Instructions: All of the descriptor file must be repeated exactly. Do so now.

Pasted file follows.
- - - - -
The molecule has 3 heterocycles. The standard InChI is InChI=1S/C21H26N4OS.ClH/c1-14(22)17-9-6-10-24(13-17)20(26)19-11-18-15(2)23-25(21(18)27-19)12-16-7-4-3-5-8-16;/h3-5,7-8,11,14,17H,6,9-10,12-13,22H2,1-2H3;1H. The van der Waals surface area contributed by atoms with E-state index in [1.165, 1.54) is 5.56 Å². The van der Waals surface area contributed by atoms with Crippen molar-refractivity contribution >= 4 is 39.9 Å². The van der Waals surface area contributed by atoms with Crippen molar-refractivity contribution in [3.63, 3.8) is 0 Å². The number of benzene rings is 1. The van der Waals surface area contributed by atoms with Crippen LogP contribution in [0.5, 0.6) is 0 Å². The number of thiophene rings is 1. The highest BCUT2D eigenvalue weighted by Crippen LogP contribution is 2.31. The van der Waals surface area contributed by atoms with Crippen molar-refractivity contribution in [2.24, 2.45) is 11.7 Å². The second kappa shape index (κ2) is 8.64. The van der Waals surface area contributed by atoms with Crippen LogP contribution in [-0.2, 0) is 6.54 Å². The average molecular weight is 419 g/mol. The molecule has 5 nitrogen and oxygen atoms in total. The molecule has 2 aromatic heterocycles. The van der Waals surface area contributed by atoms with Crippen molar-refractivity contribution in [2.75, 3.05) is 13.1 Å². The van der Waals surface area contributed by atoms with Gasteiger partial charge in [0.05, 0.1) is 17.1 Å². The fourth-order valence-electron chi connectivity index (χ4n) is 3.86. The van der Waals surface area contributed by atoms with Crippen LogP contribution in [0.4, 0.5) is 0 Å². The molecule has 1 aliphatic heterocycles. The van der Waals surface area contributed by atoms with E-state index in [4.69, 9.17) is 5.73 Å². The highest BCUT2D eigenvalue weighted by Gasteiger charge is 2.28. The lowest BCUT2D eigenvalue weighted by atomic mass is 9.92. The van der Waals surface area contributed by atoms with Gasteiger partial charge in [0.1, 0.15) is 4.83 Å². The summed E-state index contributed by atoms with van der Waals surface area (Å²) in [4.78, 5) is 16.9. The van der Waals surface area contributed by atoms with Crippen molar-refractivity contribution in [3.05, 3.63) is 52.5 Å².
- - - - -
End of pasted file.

The molecule has 3 heterocycles. The standard InChI is InChI=1S/C21H26N4OS.ClH/c1-14(22)17-9-6-10-24(13-17)20(26)19-11-18-15(2)23-25(21(18)27-19)12-16-7-4-3-5-8-16;/h3-5,7-8,11,14,17H,6,9-10,12-13,22H2,1-2H3;1H. The van der Waals surface area contributed by atoms with E-state index in [1.165, 1.54) is 5.56 Å². The van der Waals surface area contributed by atoms with Crippen molar-refractivity contribution >= 4 is 39.9 Å². The van der Waals surface area contributed by atoms with Crippen molar-refractivity contribution in [3.63, 3.8) is 0 Å². The number of benzene rings is 1. The van der Waals surface area contributed by atoms with Crippen LogP contribution in [0.5, 0.6) is 0 Å². The number of thiophene rings is 1. The highest BCUT2D eigenvalue weighted by Crippen LogP contribution is 2.31. The van der Waals surface area contributed by atoms with Crippen molar-refractivity contribution in [2.24, 2.45) is 11.7 Å². The second kappa shape index (κ2) is 8.64. The van der Waals surface area contributed by atoms with Crippen LogP contribution in [-0.2, 0) is 6.54 Å². The average molecular weight is 419 g/mol. The molecule has 5 nitrogen and oxygen atoms in total. The molecule has 2 aromatic heterocycles. The van der Waals surface area contributed by atoms with Crippen molar-refractivity contribution in [2.75, 3.05) is 13.1 Å². The van der Waals surface area contributed by atoms with Gasteiger partial charge in [0.05, 0.1) is 17.1 Å². The fourth-order valence-electron chi connectivity index (χ4n) is 3.86. The van der Waals surface area contributed by atoms with Crippen LogP contribution in [0.4, 0.5) is 0 Å². The molecule has 1 aliphatic heterocycles. The van der Waals surface area contributed by atoms with E-state index in [4.69, 9.17) is 5.73 Å². The highest BCUT2D eigenvalue weighted by Gasteiger charge is 2.28. The lowest BCUT2D eigenvalue weighted by atomic mass is 9.92. The van der Waals surface area contributed by atoms with Gasteiger partial charge in [0.1, 0.15) is 4.83 Å². The summed E-state index contributed by atoms with van der Waals surface area (Å²) in [4.78, 5) is 16.9. The van der Waals surface area contributed by atoms with Crippen molar-refractivity contribution in [3.05, 3.63) is 52.5 Å².